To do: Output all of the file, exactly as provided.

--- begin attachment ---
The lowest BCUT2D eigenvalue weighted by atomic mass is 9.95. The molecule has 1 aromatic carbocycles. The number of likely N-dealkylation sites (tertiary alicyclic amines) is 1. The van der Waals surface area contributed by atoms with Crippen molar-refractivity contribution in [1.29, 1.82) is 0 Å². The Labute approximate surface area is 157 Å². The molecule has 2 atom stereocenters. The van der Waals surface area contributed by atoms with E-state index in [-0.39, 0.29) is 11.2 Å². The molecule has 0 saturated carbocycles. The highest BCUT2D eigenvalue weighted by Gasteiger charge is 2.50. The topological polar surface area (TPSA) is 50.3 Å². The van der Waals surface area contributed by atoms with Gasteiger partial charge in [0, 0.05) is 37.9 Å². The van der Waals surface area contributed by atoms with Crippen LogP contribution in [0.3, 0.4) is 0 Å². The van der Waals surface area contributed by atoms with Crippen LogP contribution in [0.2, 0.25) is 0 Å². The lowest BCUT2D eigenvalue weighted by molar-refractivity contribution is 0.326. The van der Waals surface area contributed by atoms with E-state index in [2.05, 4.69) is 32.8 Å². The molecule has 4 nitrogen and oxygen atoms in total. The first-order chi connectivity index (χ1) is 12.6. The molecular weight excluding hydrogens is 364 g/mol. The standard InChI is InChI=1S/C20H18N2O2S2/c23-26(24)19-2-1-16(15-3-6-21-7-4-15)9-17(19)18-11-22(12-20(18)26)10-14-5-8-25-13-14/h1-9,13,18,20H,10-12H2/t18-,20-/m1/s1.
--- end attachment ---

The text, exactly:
The lowest BCUT2D eigenvalue weighted by atomic mass is 9.95. The molecule has 1 aromatic carbocycles. The number of likely N-dealkylation sites (tertiary alicyclic amines) is 1. The van der Waals surface area contributed by atoms with Crippen molar-refractivity contribution in [1.29, 1.82) is 0 Å². The Labute approximate surface area is 157 Å². The molecule has 2 atom stereocenters. The van der Waals surface area contributed by atoms with E-state index in [-0.39, 0.29) is 11.2 Å². The molecule has 0 saturated carbocycles. The highest BCUT2D eigenvalue weighted by Gasteiger charge is 2.50. The topological polar surface area (TPSA) is 50.3 Å². The van der Waals surface area contributed by atoms with Gasteiger partial charge in [0, 0.05) is 37.9 Å². The van der Waals surface area contributed by atoms with Crippen LogP contribution in [0.3, 0.4) is 0 Å². The van der Waals surface area contributed by atoms with Crippen LogP contribution in [0.2, 0.25) is 0 Å². The lowest BCUT2D eigenvalue weighted by molar-refractivity contribution is 0.326. The van der Waals surface area contributed by atoms with E-state index in [2.05, 4.69) is 32.8 Å². The molecule has 4 nitrogen and oxygen atoms in total. The first-order chi connectivity index (χ1) is 12.6. The molecular weight excluding hydrogens is 364 g/mol. The standard InChI is InChI=1S/C20H18N2O2S2/c23-26(24)19-2-1-16(15-3-6-21-7-4-15)9-17(19)18-11-22(12-20(18)26)10-14-5-8-25-13-14/h1-9,13,18,20H,10-12H2/t18-,20-/m1/s1.